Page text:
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What Can We Learn about Equity in Health and Health Care from the Demographic and Health Surveys? The Case of Zambia

hea Rutstein, February 3, 1998.

The seminar dealt with the use of data from the Demographic and Health Survey (DHS) program to identify poor-rich health differences. DHS data, drawn from comparable household studies in over 50 developing countries have not traditionally been thought suitable for this purpose, since the DHS questionnaire contains no income or expenditure questions. However, Shea Rutstein of the DHS secretariat noted that the surveys collect a great deal of information about household characteristics like the availability of electricity and running water, type of flooring and housing, number of rooms per person, etc. These can be aggregated into a single asset or wealth index, making poor-rich comparisons possible. He demonstrated this approach, and also the use of alternative social status indicators like language and level of education, with DHS data from Zambia.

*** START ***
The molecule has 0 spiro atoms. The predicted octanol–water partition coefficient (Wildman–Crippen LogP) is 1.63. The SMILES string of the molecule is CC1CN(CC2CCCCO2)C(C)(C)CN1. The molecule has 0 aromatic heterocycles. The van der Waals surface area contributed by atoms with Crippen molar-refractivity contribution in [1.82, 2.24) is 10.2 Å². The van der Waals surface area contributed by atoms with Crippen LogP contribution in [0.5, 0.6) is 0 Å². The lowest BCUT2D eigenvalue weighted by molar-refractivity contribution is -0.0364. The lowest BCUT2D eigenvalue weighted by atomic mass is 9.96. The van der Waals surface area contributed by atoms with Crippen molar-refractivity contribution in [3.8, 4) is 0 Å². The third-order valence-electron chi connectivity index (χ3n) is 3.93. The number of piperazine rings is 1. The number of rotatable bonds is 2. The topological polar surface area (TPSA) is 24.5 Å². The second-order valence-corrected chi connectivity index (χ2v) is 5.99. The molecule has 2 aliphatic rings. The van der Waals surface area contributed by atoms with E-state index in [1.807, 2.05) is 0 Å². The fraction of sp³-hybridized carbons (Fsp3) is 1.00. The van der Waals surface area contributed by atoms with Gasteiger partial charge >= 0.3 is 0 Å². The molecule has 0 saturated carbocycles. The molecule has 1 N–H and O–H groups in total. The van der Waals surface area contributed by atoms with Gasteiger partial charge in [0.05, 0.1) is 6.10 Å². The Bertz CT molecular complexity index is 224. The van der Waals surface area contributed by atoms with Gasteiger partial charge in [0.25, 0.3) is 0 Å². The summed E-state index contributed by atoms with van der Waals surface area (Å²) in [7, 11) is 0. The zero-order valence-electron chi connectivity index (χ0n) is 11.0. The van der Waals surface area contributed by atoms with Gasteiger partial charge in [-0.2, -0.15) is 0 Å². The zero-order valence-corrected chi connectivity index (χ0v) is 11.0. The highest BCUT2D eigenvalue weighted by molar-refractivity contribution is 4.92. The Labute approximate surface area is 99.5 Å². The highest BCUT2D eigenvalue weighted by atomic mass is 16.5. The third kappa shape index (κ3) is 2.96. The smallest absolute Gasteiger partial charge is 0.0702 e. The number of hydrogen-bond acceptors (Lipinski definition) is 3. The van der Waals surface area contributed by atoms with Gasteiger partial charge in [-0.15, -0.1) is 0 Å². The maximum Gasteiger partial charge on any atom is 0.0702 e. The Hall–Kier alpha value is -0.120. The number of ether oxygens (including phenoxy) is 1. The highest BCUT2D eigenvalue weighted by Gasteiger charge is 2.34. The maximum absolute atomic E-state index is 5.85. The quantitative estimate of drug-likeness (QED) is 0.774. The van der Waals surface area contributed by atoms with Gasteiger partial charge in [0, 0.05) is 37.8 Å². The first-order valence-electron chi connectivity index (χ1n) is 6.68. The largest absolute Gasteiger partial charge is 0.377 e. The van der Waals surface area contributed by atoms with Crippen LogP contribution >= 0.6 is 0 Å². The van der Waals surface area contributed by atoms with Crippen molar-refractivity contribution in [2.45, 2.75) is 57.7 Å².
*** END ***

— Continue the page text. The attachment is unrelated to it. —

(The ideas presented in this seminar subsequently led to the development of a refined version of the asset index, and its application to DHS data for all the countries covered by the DHS program. For more on this, see Country Information Sheets on Health, Nutrition, Population and Poverty.

Download the complete seminar report (9kb PDF file).

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